He concluded that while Calvin himself was often misconstrued by his “fundamentalist” heirs, even sympathetic readings of his thought include the notion that children are born morally vicious, hopelessly disfigured by the ravages of sin. Edwards, on the other hand, provided a way forward. Although just as Calvinistic as most other Reformed Christians, his aesthetics, in particular, featured a “sliding-scale” of being, goodness, beauty, and integrity on which even those at the bottom have a certain amount of value (p. 153). Fallen sinners are depraved on Edwards’ sliding-scale of beauty, but their lives apart from grace are not as “black” as they can be. They are characterized, rather, by 50 shades of grey (my phrase, not McNeill’s).

McNeill’s conclusion leaves the reader with the clearest view of his struggle against Calvinist “fundamentalism” applied to the lives of children. It will remind many readers of Horace Bushnell’s approach to the issues, published in 1847 against the conversionistic Calvinism of Edwards’ own heirs—an irony worth noting in a book that uses Edwards to correct such Calvinism. “The development of children,” according to our author, “is achieved by maintaining the delicate fabric of human life and should not be disrupted any more than necessary. The divine purpose for children occurs within this life sequence, not simply in a moment when a child ‘knows’ it, but rather when it lives within it. If life is an extensity or a sequence, then the ‘gate’ for the intensity of the divine presence is in the sequence not in the instantaneous. Grace is the condition by which the child grows and moves forward, rather than something that kick-starts it instantaneously. The child experiences this grace; indeed to grow is to experience this. The goal is a security in the grace of God that the child will not be knocked off no matter the difficulty. Grace is thus intertwined with the child in who they are in a way that does not inhibit them but is conducive to their development and growth to a mature form of human flourishing” (p. 178).

I think McNeill has been unfair to Child Evangelism Fellowship, and that Edwards is not the answer to what bothers him the most. But everyone who loves and cares for children will appreciate his efforts to help them sense their worth, beauty, and potential in the providence of God.

Sweeney’s Booknotes: The Oxford Handbook of the Bible in America

Paul C. Gutjahr, ed., The Oxford Handbook of the Bible in America (New York: Oxford University Press, 2017).

Gutjahr_OUP_Bible in AmericaThe Oxford Handbook series is a goldmine of state-of-the-art reflection on a wide array of themes studied by scholars, which will soon include a volume on the life and thought of Edwards co-edited by Oliver Crisp, Jan Stievermann, and myself.

Paul Gutjahr is the Ruth N. Halls Professor of English at Indiana University and a specialist in the history of sacred texts in America.

And Gutjahr’s Oxford Handbook treats a wide range of topics that will interest Edwards scholars. Those of special interest to readers of this blog are tackled in chapters five and six, written by Robert E. Brown and Jan Stievermann. Brown covers “The Bible in the Seventeenth Century,” laying out the background to Edwards’ exegesis. Stievermann summarizes “Biblical Interpretation in Eighteenth-Century America,” discussing Edwards in two sections—on “The Enlightenment Bible” and “The Evangelical Bible”—and reinforcing the claim made by several recent scholars (including Stievermann himself and his student, Ryan Hoselton) that Edwards’ exegesis “stands out for its theological originality and philosophical sophistication” (p. 101).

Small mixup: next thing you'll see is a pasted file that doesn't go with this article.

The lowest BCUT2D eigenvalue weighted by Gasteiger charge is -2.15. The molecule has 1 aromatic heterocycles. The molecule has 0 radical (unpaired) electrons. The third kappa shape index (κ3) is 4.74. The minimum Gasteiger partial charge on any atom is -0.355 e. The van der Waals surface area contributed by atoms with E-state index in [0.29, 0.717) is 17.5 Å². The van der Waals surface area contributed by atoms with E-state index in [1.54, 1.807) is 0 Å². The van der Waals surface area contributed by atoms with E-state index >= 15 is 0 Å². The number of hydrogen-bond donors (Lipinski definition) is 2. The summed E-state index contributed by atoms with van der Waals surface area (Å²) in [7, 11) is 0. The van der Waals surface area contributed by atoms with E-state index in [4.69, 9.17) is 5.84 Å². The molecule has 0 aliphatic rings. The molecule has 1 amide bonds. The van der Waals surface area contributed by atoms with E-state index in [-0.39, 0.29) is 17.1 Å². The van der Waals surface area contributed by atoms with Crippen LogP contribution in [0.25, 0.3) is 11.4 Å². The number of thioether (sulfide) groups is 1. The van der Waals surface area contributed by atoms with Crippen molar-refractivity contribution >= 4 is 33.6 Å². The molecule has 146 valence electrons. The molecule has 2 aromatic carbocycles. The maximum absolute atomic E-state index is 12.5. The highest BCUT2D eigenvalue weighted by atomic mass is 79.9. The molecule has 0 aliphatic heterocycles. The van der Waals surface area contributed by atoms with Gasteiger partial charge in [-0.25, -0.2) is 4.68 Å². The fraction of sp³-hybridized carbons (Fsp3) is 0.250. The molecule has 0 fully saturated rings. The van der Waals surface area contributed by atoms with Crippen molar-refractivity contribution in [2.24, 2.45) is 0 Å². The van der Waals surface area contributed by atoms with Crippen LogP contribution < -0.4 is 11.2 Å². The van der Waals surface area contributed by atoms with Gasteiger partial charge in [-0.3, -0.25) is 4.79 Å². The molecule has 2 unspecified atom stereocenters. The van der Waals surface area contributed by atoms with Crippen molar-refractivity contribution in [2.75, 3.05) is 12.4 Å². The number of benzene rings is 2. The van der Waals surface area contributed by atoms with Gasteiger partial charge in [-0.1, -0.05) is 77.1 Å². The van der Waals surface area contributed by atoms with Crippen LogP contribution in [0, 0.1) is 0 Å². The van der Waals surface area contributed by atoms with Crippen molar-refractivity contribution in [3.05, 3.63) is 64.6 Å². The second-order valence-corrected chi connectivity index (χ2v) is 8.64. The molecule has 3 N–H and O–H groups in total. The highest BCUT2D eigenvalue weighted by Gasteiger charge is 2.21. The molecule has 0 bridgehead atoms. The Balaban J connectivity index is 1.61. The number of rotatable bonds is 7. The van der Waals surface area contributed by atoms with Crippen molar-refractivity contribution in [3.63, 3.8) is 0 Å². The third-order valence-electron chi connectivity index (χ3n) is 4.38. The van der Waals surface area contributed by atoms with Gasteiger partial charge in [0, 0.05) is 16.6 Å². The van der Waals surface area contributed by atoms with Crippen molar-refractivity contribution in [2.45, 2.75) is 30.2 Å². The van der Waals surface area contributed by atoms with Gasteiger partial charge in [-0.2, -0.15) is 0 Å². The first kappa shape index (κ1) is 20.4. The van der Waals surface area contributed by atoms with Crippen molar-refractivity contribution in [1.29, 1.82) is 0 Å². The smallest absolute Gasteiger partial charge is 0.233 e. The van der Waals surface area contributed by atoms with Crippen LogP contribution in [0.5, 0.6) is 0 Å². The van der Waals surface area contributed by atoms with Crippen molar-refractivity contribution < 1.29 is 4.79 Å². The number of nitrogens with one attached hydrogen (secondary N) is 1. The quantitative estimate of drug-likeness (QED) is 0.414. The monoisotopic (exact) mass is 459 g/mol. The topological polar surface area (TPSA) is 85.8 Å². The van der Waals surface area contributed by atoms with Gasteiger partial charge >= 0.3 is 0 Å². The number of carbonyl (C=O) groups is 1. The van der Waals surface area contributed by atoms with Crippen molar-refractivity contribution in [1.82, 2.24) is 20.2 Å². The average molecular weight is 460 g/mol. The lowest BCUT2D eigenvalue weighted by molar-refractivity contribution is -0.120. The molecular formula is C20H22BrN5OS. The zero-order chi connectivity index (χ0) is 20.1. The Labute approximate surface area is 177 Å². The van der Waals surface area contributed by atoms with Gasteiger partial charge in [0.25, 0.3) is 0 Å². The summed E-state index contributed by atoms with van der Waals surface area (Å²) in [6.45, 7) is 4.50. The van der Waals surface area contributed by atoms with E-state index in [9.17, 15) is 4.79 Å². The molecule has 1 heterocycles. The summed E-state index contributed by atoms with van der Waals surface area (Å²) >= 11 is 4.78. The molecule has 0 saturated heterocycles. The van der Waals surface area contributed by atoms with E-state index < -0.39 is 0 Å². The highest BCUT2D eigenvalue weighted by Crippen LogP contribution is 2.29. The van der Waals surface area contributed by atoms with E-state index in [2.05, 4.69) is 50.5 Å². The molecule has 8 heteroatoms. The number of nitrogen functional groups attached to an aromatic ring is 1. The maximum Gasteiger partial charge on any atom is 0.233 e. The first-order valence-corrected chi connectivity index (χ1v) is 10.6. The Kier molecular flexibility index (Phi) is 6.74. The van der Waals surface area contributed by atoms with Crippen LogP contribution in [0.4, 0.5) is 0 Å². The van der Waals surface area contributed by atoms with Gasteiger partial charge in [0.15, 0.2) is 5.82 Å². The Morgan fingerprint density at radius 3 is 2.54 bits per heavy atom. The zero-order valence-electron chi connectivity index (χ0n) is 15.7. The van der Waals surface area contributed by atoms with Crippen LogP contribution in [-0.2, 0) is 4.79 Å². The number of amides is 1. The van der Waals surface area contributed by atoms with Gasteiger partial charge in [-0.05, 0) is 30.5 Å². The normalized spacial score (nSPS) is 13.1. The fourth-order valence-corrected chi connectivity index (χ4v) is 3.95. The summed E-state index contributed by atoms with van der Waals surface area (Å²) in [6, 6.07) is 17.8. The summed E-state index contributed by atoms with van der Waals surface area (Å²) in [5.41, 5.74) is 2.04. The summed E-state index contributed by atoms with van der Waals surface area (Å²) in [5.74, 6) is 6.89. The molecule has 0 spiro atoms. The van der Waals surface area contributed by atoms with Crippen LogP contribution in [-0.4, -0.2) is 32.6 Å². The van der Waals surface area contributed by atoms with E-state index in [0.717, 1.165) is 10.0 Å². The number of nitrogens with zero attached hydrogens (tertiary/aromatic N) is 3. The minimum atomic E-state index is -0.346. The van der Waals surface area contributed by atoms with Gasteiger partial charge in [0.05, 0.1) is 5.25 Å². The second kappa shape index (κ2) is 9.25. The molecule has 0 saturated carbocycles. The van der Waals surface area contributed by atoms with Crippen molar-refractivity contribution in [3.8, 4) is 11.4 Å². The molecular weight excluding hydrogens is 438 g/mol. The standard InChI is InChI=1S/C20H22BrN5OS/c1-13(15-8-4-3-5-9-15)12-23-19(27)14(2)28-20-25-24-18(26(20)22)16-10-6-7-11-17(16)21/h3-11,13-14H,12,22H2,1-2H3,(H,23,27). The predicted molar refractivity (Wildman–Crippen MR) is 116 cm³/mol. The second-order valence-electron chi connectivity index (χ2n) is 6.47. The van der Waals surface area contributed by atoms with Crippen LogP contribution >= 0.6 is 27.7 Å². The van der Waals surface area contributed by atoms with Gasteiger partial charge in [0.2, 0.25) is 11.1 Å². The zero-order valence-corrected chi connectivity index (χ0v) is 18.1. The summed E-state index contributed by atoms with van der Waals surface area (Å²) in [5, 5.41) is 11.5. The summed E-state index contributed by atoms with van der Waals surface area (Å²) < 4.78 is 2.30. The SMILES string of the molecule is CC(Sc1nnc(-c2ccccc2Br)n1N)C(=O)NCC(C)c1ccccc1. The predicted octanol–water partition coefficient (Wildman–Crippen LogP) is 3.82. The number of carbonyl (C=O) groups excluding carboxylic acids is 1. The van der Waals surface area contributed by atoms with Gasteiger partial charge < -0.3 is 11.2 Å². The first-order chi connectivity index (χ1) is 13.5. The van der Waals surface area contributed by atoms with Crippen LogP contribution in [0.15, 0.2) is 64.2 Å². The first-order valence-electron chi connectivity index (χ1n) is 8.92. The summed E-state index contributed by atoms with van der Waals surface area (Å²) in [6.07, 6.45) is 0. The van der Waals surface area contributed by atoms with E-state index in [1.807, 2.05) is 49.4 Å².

The rest of this volume treats what Gutjahr depicts “as a . . . centuries-long interpretative rope of biblical examination. Like any rope,” he writes, “this one is made of individual cords that are woven together.” The six cords he features in the book’s introduction are 1) “textual interpretation” of the Bible in America, 2) “works concerning biblical translation,” 3) “bibliographic and textual work on the Bible,” 4) “historical work on the Bible,” 5) “cultural examinations of the Bible,” and 6) “reception studies of the Bible” (pp. xix-xxx).

Many thanks to Gutjahr and company for this fascinating handbook on the study of the Bible and the power of such study in shaping United States history and religion.

Here is the book’s table of contents:

Introduction
Paul C. Gutjahr

Part I: Bible Production

1. Protestant English-Language Bible Publishing and Translation
Paul C. Gutjahr

2. American Children’s Bibles
Russell W. Dalton

3. Native American Bible Translations
Linford D. Fisher

4. Bible Bindings and Formats
Seth Perry

Part II: Biblical Interpretation and Usage

5. Seventeenth-Century Biblical Interpretation
Robert E. Brown

6. Eighteenth-Century Biblical Interpretation
Jan Stievermann

7. Nineteenth-Century Biblical Interpretation
Mark Noll

8. Twentieth- and Twenty-First-Century Biblical Interpretation
Daniel J. Treier and Craig Hefner

9. The Bible in the Electronic Age
John B. Weaver

10. The Bible and Feminist Interpretation
Claudia Setzer

11. The Bible and American LGBT Interpretation
Teresa J. Hornsby

12. The Bible and African American Culture
Abraham Smith

13. The Bible and Creationism
Susan L. Trollinger and William Vance Trollinger, Jr.

14. The King James Only Movement
Jason A. Hentschel

15. The Bible and the Sermonic Tradition
Dawn Coleman

Part III: The Bible in American History and Culture

16. The Bible and American Education
Suzanne Rosenblith and Patrick Womac

17. The Bible in American Law
Daniel L. Dreisbach

18. The Bible in American Politics
Daniel A. Morris

19. The Bible and Slavery
Emerson Powery

20. The Bible and Sports
Jeffrey Scholes

21. The Bible and the Military
Ed Waggoner

22. The Bible and the Founding of the Nation
Eran Shalev

23. The Bible in the Civil War
Paul Harvey

24. The Bible and the Religious Right
Rebecca Barrett-Fox

25. The Bible and Environmentalism
Calvin B. DeWitt

Part IV: The Bible and the Arts

26. The Bible and Art
Kristin Schwain

27. English Cinema and tThe Bible and Cinema
William D. Romanowski

28. The Bible and Literature
Shira Wolosky

29. The Bible and Graphic Novels and Comic Books
Andrew T. Coates

30. The Bible and Music
Jason C. Bivins

31. Performing the Bible
James S. Bielo

Part V: The Bible and Religious Traditions

32. The Bible and Judaism
Jonathan D. Sarna

33. The Bible and Catholicism
Donald Senior

34. The Bible and Orthodox Christians
A. G. Roeber

35. The Bible and the Mainline Denominations
Elesha Coffman

36. The Bible and Evangelicalism
John G. Stackhouse, Jr.

37. The Bible and Fundamentalism
Randall J. Stephens

38. The Bible and Pentecostalism
Michael J. McClymond

39. The Bible and Mormonism
David Holland

40. The Bible and Seventh-Day Adventists
Nicholas Miller

41. The Bible and Jehovah’s Witnesses
Michael J. Gilmour

42. The Bible and Christian Scientists
Michael W. Hamilton